'The United States has the right to employ such persons as it deems necessary to aid in carrying on the public business. It has the right to prescribe the qualifications of its employees and to attach conditions to their employment. The War Service Regulation which permits the removal from federal service of one concerning whose loyalty to the government the Civil Service Commission entertains a reasonable doubt undoubtedly was reasonable and proper and the making of it was well within the scope of the authority conferred on the Commission by the Act and the two executive orders. We are not concerned here with the question as to whether Friedman was in fact disloyal. Under the regulation he could be removed from service if the Commission had a reasonable doubt as to his loyalty.'
When the Attorney General designated IWO as a subversive organization for the purposes of the Executive Order, he did no more than to advise the executive department in that respect, as he had been directed to do. If he was mistaken as to the true character of IWO, no court can cause him to change his conclusion. The correctness of administrative advice cannot be reviewed by the courts. Employers Group, etc., v. National War Labor Board, 1944, 79 U.S.App.D.C. 105, 143 F.2d 145.
We conclude that the act of the Attorney General in designating an organization as subversive for the purposes of the Executive Order, being a part of the government's [86 U.S.App.D.C. 291] process of exercising its authority to select its employees, and within the scope of the Executive Order, may not be judicially reviewed at the suit of the designated organization.
Moreover, nothing is more firmly settled than the proposition that no person may attack the constitutionality of a statute unless he can show sufficient interest in himself. The rule applies with full force to attempted attacks upon the constitutionality of acts of the departments of government. It is an established principle that a private individual is not entitled to invoke the judicial power to determine the validity of executive or legislative action unless he can show that he has sustained or is immediately in danger of sustaining a direct injury as a result of that action. Ex parte Albert Levitt, 1937, 302 U.S. 633, 58 S.Ct. 1, 82 L.Ed. 493.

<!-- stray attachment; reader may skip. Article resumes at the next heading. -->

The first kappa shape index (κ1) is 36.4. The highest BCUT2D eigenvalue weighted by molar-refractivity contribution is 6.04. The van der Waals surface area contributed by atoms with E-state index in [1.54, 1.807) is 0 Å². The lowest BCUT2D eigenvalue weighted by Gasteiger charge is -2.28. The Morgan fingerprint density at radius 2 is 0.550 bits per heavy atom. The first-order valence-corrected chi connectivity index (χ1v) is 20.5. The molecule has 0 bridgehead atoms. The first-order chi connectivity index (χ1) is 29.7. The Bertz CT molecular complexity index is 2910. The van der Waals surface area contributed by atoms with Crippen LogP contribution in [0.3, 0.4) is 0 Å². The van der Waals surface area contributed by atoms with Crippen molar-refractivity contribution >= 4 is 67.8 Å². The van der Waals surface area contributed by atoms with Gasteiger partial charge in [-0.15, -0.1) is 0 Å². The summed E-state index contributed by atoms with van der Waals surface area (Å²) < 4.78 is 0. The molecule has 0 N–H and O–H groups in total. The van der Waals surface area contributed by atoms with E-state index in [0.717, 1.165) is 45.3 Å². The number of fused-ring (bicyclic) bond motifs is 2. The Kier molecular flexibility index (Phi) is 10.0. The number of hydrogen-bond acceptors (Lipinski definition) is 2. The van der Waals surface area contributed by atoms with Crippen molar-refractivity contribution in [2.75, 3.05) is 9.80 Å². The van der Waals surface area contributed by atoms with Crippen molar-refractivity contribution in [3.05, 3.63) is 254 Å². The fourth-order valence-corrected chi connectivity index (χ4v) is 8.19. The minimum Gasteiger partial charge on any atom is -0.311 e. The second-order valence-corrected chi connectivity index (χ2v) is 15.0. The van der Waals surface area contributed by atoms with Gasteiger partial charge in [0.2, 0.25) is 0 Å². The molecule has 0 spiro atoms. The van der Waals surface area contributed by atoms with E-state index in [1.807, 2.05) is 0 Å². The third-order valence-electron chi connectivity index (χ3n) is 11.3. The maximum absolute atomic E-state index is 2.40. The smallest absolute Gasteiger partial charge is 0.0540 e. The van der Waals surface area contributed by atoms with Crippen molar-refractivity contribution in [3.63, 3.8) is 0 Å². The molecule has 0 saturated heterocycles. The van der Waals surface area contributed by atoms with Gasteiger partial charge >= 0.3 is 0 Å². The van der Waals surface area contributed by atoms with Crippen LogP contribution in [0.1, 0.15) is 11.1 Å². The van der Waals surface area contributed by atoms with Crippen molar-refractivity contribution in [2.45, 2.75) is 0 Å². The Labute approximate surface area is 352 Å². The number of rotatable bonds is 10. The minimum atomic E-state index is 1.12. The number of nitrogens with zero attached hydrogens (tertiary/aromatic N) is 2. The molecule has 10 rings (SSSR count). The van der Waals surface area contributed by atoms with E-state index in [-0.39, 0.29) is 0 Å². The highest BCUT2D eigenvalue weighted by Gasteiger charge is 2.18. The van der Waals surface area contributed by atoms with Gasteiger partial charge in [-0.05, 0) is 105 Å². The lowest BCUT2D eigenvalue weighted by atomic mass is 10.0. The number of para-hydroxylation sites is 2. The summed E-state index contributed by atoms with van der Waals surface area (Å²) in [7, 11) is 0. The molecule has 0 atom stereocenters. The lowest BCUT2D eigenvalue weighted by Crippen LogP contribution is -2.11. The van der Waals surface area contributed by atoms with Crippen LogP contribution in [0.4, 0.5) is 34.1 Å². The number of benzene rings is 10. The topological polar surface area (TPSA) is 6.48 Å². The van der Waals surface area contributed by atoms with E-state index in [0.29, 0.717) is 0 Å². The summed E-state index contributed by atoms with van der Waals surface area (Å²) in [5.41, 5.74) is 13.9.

Executive Order No. 9835 and the administrative procedures thereunder directly affect nobody except government employees and applicants for government positions. Any injury suffered by IWO because of the Attorney General's subversive designation is an incidental result of the loyalty investigation. Not being directly affected thereby, it lacks the interest which it must have in order to maintain this action. The purpose and effect of the Executive Order and the action of the Attorney General, we said in Joint Anti-Fascist Refugee Committee v. Clark, Attorney General, 1949, 85 U.S.App.D.C. 255, 177 F.2d 79, 83, a suit very similar to this one.
' * * * were not aimed at the Committee, but were necessary steps in executing the law and carrying out the loyalty program. It is not unusual for official action, intended for one purpose, to affect adversely others against whom it is not directed. But these unavoidable consequences cannot stay the hand of government. They afford no ground for judicial review. Perkins v. Lukens Steel Co., 1940, 310 U.S. 113, 60 S.Ct. 869, 84 L.Ed. 1108; Ex-Cell-O Corp. v. City of Chicago, 7 Cir., 1940, 115 F.2d 627.'
We held the Joint Anti-Fascist Refugee Committee had no standing to maintain the action. For the reasons set forth in that opinion, which it is unnecessary to repeat here, IWO could not maintain this action unless, as to its nature and situation, IWO is sufficiently different from the Refugee Committee to distinguish the two cases, and to show that IWO is affected by the actions of the appellees so directly as to entitle it to assail those actions on constitutional grounds.